Ian Tyrrell (University of New South Wales, Australia)
Lecture | 6 October 2010, St Andrews
The following is a synopsis of the lecture provided by Professor Tyrrell.
This paper briefly explored definitions of transnational history, situating the
transnational within other terms such as histoire croisée, comparative, and
international history. Transnational history has a specific research program,
centered on contextualising the nation, and in this sense is less than global
history but also more in that all phenomenon crossing national borders can be
included. In its American iteration, it is part of the move towards a more
inclusive US history that acknowledges its multitudinous connections with the
‘wider world’. The specific articulation of this trend in US history needs to
be understood as part of the shifts and controversies in US historical
practice. There, the debates over exceptionalism were central to the
development of a specifically transnational approach. So too was the interest in
multiculturalism and the search for broader conversations that would counter
the extreme specialisation perceived to be narrowing the field’s scope in the
1970s and 1980s.
The paper surveyed different but compatible areas of research, starting with
transnational biography, in which we follow the trails of people. The example
of Jessie Ackermann of the World’s WCTU was discussed, and compared with
Richard St John Barbe Baker, the peripatetic founder of Men of the Trees. I
situated this discussion in terms of the methodologies used by Lake, Russell
and Deacon in Transnational Lives (2010). They illustrate the diversity of
lives not limited to or defined by the nation state. The spectrum of
activities under transnational lives is similar to those of missionaries whom I
have studied, such as the Leitch sisters (see Reforming the World, 2010).
Another way of looking at transnational history is the importance of the
transnational in shaping the nation. The setting of the nation within a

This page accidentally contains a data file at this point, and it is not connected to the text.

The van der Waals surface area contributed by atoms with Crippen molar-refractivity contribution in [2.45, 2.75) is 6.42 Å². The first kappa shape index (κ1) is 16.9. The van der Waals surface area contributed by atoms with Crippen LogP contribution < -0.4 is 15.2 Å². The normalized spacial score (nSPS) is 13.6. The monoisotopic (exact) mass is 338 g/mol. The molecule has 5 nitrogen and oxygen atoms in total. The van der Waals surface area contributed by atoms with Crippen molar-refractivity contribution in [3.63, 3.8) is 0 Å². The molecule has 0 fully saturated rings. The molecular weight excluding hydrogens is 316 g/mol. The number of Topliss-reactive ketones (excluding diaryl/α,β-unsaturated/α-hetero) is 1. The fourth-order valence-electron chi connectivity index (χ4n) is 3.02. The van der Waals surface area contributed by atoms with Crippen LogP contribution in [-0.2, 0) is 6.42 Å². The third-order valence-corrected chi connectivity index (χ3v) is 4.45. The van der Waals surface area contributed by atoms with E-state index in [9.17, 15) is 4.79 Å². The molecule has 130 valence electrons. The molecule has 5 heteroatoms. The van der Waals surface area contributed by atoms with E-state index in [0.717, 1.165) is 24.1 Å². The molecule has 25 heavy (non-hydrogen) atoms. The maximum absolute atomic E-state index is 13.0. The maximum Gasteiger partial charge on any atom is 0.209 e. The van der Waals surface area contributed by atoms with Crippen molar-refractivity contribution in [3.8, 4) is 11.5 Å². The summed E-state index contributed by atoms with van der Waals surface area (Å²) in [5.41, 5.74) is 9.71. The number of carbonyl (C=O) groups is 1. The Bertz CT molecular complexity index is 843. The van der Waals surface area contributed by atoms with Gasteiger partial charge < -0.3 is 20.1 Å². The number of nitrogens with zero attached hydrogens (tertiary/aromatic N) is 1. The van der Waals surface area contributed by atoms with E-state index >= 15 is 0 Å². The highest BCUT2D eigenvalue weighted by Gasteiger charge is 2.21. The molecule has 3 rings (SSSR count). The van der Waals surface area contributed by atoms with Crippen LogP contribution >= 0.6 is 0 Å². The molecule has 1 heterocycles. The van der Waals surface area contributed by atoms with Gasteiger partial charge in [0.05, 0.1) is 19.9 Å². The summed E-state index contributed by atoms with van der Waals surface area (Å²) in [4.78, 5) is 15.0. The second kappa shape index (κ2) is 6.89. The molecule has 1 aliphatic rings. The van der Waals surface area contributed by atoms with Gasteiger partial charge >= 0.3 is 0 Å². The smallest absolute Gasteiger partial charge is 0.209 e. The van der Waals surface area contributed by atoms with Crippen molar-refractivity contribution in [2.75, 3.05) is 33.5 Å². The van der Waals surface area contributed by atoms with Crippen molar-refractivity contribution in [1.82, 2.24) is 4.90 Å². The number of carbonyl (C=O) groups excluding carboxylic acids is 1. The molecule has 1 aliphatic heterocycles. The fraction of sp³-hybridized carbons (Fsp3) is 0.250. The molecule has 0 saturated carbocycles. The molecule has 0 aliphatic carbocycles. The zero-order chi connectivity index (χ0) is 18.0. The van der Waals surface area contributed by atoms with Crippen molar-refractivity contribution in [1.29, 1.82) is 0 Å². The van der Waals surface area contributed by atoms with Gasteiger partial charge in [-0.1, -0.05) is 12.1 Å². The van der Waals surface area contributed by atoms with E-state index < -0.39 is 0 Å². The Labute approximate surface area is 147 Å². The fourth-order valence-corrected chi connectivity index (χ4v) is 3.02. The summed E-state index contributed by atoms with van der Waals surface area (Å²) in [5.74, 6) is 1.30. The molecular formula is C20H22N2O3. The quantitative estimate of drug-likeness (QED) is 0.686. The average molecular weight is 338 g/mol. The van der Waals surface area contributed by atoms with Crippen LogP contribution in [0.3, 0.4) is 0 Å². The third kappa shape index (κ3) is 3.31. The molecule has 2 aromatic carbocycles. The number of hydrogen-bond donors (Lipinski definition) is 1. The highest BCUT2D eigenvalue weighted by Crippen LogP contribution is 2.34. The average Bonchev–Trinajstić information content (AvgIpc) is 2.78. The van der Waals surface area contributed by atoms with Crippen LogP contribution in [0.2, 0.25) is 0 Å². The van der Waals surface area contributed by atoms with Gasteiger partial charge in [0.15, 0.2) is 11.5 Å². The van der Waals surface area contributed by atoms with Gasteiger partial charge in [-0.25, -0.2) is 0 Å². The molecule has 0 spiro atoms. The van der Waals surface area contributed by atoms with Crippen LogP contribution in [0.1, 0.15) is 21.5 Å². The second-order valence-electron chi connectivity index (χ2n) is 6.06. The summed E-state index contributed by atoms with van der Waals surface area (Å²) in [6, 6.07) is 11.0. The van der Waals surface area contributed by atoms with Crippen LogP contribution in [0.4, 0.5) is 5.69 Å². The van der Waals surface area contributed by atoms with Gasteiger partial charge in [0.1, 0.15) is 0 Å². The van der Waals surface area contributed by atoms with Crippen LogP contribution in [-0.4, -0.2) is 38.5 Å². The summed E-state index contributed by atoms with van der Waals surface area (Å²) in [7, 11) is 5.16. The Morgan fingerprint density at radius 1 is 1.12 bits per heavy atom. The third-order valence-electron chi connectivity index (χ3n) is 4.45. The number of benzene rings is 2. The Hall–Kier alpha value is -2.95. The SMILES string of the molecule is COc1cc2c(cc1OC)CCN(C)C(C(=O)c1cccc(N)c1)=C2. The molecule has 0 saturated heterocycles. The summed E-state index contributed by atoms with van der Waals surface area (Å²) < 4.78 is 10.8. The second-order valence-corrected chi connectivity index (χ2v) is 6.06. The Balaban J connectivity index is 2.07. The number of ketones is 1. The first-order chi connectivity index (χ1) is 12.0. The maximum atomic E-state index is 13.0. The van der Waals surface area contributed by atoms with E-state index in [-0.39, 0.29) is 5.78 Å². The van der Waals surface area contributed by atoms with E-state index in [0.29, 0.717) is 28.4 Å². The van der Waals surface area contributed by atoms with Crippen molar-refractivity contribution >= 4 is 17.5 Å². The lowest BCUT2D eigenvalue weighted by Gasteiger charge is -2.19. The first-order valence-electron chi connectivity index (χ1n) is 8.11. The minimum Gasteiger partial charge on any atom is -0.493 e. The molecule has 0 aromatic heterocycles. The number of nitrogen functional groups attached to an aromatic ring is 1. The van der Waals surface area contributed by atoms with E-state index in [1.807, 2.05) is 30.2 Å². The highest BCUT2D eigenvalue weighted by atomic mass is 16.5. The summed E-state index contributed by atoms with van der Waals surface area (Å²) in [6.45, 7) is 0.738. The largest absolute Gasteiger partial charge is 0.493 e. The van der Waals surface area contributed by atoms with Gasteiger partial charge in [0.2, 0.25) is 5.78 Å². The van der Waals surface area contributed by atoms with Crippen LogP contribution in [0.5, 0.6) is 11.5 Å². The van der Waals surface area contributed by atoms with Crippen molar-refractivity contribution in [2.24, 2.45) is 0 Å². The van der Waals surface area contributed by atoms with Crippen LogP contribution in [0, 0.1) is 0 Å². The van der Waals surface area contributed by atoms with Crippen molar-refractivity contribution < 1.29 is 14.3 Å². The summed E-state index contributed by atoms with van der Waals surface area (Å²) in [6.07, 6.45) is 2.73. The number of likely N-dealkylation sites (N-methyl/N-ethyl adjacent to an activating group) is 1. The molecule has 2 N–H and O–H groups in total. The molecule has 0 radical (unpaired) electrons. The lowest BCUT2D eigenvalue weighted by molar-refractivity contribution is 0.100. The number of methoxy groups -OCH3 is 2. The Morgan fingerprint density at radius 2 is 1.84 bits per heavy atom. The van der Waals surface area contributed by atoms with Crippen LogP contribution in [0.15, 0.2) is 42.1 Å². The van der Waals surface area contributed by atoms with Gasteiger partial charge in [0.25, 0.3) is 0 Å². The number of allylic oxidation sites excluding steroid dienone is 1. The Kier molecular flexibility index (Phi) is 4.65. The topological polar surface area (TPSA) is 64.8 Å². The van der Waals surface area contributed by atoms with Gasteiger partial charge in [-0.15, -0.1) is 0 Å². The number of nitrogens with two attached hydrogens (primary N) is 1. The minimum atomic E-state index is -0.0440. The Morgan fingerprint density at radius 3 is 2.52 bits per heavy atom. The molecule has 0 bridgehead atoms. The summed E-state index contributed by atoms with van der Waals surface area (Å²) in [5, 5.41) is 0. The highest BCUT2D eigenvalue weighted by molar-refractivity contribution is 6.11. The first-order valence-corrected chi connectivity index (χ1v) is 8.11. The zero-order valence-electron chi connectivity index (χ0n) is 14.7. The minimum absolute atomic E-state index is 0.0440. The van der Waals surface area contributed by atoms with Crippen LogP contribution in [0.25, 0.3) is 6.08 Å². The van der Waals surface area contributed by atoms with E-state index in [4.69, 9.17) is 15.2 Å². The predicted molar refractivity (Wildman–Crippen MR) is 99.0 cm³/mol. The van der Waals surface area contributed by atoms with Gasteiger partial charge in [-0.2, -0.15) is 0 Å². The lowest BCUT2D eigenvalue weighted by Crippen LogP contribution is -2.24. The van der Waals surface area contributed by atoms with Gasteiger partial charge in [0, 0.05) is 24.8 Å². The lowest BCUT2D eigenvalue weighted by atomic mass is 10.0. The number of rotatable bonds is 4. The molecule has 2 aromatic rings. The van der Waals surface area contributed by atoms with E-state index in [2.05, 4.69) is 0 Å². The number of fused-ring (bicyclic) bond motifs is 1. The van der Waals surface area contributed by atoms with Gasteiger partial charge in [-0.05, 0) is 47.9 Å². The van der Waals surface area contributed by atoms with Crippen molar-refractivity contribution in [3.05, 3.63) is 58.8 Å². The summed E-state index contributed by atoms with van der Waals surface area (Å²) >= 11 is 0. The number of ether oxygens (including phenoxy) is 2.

transnational lens is an equally valid part of transnational history. It
doesn’t mean that we have to privilege the nation as the overriding
application of the transnational concept. We can instead contextualize the
national and show that it has a wider history. If we examine the larger course
of US history one can see that historiography does need changing to set US
events in context so we can understand better and, in fact, reinterpret large
swathes of that history.
So transnational history interprets space, and discuses among other things the
transnational production of national space. But transnational history also aims
to historicize and to produce or conceptualise different temporal rhythms
through periodization. We may need to re-periodise US history in terms of
transnational flows and global history. This periodization might well be
conventional yet transnational history allows us to rethink these lines of
demarcation in finer grained ways. The role of textbooks in structuring how
transnational history has been periodised was then considered.
Finally, I turned back to the microhistory of transnational phenomenon, but
not biography, rather, place. As a historian greatly interested in the pull of
place, and the specifics of place in memory and history, I think the
transnational needs to be able to operate within, not simply on the local.
Small areas can be treated as local history, or national history writ
small. But it is better treated as the global in the local. If we mean by this
the local place through which processes of transnational history flow, we go
a long way to expanding and enriching local history. Transnational history can
be written in a very small place.
I advocate a pluralistic discourse of transnational history, not subordination
to one particular object. There is far too much simplification of these
historiographical trends in the contemporary academic discourse on these
matters Creating a unified theory of transnational history or a unified
object of its study is unlikely.